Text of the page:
In 1894, PARKER patented the "Lucky Curve," which gave the young company a
straight route to leadership in the pen business and made Janesville known across the country as its home. The pen drained the ink back into its reservoir when carried upright in the user's pocket. It was the company's principal product up until the 1920s.
A 1908 history of Rock County reads in part: "The success of the PARKER Pen
Company has naturally caused other manufacturers of fountain pens to locate in Janesville, the next largest being the WILLIAMSON Pen Company, who have a factory in the Corn Exchange block; and besides this there are the Century Pen Company, H. B. SMITH Pen Company, the BURDICK Pen Company and the SCRITCHFIELD Pen Company."
In 1903, the company established the first of what would become more than 100
overseas distributors. The first was in Scandinavia.
During World War I, the company introduced the "Trench Pen" for use on European
battlefields. A soldier would make the ink in the pen's cap by mixing a pill with water.
In 1918, the company's sales reached $1 million for the first time. Last fiscal year,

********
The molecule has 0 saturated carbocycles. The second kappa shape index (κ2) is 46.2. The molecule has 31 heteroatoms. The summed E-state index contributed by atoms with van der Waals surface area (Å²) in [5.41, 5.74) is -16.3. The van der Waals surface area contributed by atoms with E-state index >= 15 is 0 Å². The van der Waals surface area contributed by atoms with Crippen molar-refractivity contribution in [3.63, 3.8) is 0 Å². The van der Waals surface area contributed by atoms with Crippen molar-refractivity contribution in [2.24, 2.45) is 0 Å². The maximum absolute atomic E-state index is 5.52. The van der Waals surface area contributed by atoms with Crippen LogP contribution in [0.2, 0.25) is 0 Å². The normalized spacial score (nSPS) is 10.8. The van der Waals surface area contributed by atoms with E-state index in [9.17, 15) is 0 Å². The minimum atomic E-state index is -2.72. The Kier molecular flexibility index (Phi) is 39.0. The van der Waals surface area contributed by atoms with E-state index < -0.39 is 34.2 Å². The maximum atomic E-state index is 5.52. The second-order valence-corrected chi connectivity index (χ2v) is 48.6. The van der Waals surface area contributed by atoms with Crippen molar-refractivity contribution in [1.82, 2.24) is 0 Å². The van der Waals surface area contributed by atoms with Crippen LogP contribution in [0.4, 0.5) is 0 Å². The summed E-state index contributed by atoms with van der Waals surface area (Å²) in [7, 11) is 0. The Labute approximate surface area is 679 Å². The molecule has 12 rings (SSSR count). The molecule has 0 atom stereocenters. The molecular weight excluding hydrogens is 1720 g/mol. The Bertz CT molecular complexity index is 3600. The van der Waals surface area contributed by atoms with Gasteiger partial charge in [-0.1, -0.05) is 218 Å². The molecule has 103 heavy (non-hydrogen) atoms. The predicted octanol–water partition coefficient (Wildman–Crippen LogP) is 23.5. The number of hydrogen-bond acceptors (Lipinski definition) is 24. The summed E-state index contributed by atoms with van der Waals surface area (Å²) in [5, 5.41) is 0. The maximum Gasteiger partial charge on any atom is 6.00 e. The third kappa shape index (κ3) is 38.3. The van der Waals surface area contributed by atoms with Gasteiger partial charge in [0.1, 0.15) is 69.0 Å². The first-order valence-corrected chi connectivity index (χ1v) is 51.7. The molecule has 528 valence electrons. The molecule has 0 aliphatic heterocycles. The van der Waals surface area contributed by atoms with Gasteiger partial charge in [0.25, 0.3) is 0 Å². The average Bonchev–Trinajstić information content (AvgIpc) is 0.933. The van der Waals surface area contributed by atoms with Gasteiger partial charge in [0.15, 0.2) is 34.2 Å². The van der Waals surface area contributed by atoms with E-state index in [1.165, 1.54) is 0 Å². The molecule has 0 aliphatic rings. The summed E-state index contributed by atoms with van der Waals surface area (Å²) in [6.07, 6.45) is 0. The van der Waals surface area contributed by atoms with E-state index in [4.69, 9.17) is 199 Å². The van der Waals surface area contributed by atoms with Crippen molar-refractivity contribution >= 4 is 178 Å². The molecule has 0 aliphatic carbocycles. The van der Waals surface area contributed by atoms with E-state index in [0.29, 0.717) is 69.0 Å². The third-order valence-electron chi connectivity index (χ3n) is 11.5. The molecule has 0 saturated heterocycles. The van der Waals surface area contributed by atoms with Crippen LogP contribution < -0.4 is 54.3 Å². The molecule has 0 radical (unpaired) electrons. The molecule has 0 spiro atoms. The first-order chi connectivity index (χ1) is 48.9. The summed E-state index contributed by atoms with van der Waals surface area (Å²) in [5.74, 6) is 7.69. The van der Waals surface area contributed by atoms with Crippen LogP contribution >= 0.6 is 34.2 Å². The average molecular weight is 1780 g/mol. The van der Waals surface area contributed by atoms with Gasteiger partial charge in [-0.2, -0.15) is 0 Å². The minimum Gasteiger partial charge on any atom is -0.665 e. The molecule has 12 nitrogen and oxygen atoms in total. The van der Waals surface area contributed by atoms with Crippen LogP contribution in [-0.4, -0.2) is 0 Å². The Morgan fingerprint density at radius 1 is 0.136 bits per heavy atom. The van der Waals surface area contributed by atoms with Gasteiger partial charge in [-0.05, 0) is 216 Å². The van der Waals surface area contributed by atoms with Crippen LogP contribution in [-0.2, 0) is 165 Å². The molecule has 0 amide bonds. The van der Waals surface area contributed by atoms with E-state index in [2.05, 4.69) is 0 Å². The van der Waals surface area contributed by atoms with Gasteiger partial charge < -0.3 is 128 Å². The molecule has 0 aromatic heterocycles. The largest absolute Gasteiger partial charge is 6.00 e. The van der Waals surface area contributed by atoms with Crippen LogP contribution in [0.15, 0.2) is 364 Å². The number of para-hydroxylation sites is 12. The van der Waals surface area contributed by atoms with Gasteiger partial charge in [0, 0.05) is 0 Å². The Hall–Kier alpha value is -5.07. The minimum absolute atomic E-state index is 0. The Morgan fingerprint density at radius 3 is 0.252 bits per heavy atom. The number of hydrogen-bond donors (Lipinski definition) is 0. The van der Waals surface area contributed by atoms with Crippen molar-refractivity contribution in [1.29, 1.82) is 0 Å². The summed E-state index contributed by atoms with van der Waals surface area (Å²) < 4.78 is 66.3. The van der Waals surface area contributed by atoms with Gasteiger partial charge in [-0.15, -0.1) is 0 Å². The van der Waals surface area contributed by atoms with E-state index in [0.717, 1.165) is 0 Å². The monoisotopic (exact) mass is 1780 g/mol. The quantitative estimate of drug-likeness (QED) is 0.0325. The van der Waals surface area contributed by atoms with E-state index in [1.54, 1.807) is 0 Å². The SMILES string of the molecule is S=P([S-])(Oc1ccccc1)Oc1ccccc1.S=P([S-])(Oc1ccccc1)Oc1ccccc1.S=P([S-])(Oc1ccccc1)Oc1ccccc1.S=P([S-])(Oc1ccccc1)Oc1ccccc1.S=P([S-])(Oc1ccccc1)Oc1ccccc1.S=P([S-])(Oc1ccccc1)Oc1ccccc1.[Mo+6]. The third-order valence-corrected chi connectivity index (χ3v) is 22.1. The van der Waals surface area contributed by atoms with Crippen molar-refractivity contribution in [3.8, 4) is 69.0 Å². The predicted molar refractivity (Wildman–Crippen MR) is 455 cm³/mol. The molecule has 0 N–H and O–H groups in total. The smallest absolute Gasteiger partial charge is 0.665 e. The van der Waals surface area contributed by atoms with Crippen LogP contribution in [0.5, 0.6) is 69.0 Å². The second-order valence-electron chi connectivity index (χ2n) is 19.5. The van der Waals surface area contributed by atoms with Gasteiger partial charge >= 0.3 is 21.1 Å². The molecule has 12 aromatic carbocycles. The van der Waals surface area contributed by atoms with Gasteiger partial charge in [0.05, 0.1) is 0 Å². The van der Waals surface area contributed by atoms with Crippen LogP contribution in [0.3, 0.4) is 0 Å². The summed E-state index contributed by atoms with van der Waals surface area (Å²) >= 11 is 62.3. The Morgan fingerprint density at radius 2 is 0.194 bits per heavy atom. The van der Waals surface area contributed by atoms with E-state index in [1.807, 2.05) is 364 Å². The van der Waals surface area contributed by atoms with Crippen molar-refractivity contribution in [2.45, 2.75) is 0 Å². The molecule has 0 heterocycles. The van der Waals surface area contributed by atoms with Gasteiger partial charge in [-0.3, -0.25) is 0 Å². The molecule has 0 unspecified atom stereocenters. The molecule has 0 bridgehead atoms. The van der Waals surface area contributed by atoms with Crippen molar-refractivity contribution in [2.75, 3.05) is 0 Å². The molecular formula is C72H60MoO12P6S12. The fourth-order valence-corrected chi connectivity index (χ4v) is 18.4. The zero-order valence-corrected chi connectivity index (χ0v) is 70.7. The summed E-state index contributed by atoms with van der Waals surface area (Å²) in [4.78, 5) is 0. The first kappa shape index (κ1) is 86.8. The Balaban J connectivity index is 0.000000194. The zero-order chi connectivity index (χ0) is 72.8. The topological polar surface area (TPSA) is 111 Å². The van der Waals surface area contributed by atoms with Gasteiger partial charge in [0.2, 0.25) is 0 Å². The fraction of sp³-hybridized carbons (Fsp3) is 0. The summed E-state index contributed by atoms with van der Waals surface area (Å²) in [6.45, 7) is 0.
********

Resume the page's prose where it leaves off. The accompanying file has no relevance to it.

writing instrument sales topped $142 million, and revenue from Manpower added more than $700 million to the company's balance sheet.
The next year, PARKER Pen began constructing a five-story building at [the]
corner of Court Street and what became PARKER Drive to house manufacturing and administrative functions. Later a three-story clubhouse for employees was built.
The company renovated and expanded the bigger building in 1981-83 to house its
worldwide headquarters. It demolished the smaller building after an offer to sell it for $1 to anyone who would move it found no takers.
The company moved manufacturing to its modern Arrow Park facility in 1953, and
in 1983-84 it renovated that plant with state-of-the-art automation and computers. Arrow Park provides jobs for more than 400 people on three shifts.
In 1923, PARKER Pen opened its first foreign manufacturing plant in Toronto,
Canada, and the next year it established a subsidiary in England. As part of the company's restructuring of the past few years, many of the foreign plants were closed. New Haven, England, and Arrow Park remain as the company's two main manufacturing and distribution facilities.
At a facility in Meru, France, craftsmen manufacture by hand the pens in PARKER's
Premier Collection, which sell from $95 to $2,500.
But the most popular pen the company ever made remains the Jotter, which was its
entry into the ballpoint pen market in 1954. More than 400 million Jotters have been sold throughout the world.
 
[Source: The Janesville Gazette, August 14, 1985, p. 1G, 3G; Courtesy of Lori]

In 1908, PARKER Pen Co. was one of the top 15 companies in Janesville.

For further information, I recommend "The Parker Pen Company's Story" from Jim's Fountain Pen Site.

©2005 ALHN-Rock Co., WI

Site Coordinator: Lori Niemuth